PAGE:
Whether I like it or not, the holidays are upon us.
My closest friends know I’m not the biggest fan of Christmas. (Yes, I love sweet baby Jesus, but let’s all admit that this holiday has very little to do with Him.)
I can, however, be bribed into participating in your cookie swaps and ugly sweater parties.
If you’re wondering what to get me for Christmas, here’s “My Feminist AF Gift Guide.”
Though I need a shirt that reads “Since 1965,” I proudly support StyleBlueprint’s Women’s Votes Matter campaign. With the passage of the 19th amendment in 1920, women finally secured the right to vote. But for decades women (and men) of color would continue to be disenfranchised by literacy tests and other measures specifically designed to prevent racial minorities from voting, especially in the Deep South. With the passage of the Voting Rights Act in 1965 these tactics were finally outlawed. As a black woman from the South, I cannot and will not take the right to vote lightly. And so I will wear this shirt today as I go to the polls to vote.
The women in my world are warrior women.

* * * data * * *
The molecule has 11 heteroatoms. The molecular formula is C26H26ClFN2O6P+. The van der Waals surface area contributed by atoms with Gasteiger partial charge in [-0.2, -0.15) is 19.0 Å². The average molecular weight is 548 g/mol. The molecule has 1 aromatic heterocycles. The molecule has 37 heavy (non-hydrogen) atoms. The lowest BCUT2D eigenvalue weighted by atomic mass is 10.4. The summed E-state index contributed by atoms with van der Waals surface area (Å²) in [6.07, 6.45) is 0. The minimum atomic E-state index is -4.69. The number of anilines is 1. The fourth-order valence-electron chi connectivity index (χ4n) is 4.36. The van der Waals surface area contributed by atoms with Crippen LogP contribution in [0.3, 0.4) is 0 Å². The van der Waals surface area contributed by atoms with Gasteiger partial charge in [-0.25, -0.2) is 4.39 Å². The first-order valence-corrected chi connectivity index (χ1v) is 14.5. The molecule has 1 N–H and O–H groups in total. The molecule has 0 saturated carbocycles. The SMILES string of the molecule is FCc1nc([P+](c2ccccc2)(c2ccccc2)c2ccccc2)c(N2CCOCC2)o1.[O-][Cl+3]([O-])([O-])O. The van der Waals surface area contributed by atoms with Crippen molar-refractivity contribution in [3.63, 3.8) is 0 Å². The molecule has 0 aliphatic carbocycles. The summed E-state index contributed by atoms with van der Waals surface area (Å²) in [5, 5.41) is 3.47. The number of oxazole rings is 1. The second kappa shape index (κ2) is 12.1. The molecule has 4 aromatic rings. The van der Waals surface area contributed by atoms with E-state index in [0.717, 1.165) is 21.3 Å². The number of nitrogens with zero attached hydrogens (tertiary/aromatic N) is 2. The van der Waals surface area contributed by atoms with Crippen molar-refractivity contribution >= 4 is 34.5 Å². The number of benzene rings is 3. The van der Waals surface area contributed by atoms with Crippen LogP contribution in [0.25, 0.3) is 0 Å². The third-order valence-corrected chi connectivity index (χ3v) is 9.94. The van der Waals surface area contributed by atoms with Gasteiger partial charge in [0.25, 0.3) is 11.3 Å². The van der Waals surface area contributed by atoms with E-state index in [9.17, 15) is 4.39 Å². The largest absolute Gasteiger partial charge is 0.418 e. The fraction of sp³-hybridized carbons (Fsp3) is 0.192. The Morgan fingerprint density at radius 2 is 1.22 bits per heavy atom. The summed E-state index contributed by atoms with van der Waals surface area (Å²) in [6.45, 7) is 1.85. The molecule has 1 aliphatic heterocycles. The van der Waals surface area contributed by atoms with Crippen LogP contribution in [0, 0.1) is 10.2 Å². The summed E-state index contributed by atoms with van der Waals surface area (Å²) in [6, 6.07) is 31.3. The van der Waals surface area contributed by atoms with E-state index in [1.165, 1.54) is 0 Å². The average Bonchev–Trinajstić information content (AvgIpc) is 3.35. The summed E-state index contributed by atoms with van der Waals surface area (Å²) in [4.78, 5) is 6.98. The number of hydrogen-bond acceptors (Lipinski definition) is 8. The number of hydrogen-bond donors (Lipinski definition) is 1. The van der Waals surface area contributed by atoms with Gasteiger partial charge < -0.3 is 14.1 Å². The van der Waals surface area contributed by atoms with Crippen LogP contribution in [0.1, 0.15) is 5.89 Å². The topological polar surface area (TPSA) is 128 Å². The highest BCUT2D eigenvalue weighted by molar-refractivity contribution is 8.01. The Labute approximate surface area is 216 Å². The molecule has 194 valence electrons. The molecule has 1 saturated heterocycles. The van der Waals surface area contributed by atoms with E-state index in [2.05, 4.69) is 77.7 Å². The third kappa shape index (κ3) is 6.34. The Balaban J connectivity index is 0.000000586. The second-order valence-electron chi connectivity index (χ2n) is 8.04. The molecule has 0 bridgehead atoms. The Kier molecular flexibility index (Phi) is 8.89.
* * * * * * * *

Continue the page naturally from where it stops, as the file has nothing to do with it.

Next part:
They are strong. They are brave. They are courageous.
They are not warrior women because they are flawless or because they live perfect lives or because they never fall apart.
They are warrior women because when they do fall apart they find the strength to write themselves back together again.
They are brave enough to share their stories. They are courageous enough to show their scars because they know their words can help heal other women’s wounds.
Today as we celebrate the life and legacy of Dr. Martin Luther King, Jr., many of us will read, listen to or share quotes from King’s famous I Have a Dream Speech — as well we should. I made listening to his speech part of my morning devotional.
But there are many powerful words of wisdom from King that we rarely hear. A few years ago BuzzFeed compiled 17 Martin Luther King Quotes You Never Hear. Yesterday, I read through them again and there was one in particular that struck me:
“Caring for myself is not self-indulgence, it is self-preservation, and that is an act of political warfare.” – Audre Lorde
Last year See Jane Write almost killed me.
I put so much time and effort into building See Jane Write into a business — while still teaching full time and taking care of family matters — that I often sacrificed sleeping, eating, and exercising for the sake of work.
And, of course, I got sick. Very sick. My body is still healing from all the damage done. But I’ve promised my body I will never hurt it that way again.
This year I promise to take care of myself and I’ve realized that to do so is a feminist act.